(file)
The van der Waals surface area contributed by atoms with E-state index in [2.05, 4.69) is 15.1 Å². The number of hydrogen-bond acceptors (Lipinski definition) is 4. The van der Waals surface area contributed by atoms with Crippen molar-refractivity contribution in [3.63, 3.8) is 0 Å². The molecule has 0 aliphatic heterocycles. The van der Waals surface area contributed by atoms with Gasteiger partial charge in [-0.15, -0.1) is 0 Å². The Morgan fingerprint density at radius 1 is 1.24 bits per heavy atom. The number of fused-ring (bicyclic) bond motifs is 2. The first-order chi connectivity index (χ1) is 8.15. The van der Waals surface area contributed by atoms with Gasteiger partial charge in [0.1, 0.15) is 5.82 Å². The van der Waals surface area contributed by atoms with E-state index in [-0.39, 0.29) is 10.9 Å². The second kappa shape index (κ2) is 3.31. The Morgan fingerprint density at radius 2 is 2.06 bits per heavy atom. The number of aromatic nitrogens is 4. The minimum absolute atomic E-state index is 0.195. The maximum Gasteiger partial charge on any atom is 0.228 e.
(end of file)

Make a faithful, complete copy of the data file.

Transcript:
The van der Waals surface area contributed by atoms with E-state index in [2.05, 4.69) is 15.1 Å². The number of hydrogen-bond acceptors (Lipinski definition) is 4. The van der Waals surface area contributed by atoms with Crippen molar-refractivity contribution in [3.63, 3.8) is 0 Å². The molecule has 0 aliphatic heterocycles. The van der Waals surface area contributed by atoms with Gasteiger partial charge in [-0.15, -0.1) is 0 Å². The Morgan fingerprint density at radius 1 is 1.24 bits per heavy atom. The number of fused-ring (bicyclic) bond motifs is 2. The first-order chi connectivity index (χ1) is 8.15. The van der Waals surface area contributed by atoms with Gasteiger partial charge in [0.1, 0.15) is 5.82 Å². The van der Waals surface area contributed by atoms with E-state index in [-0.39, 0.29) is 10.9 Å². The second kappa shape index (κ2) is 3.31. The Morgan fingerprint density at radius 2 is 2.06 bits per heavy atom. The number of aromatic nitrogens is 4. The minimum absolute atomic E-state index is 0.195. The maximum Gasteiger partial charge on any atom is 0.228 e.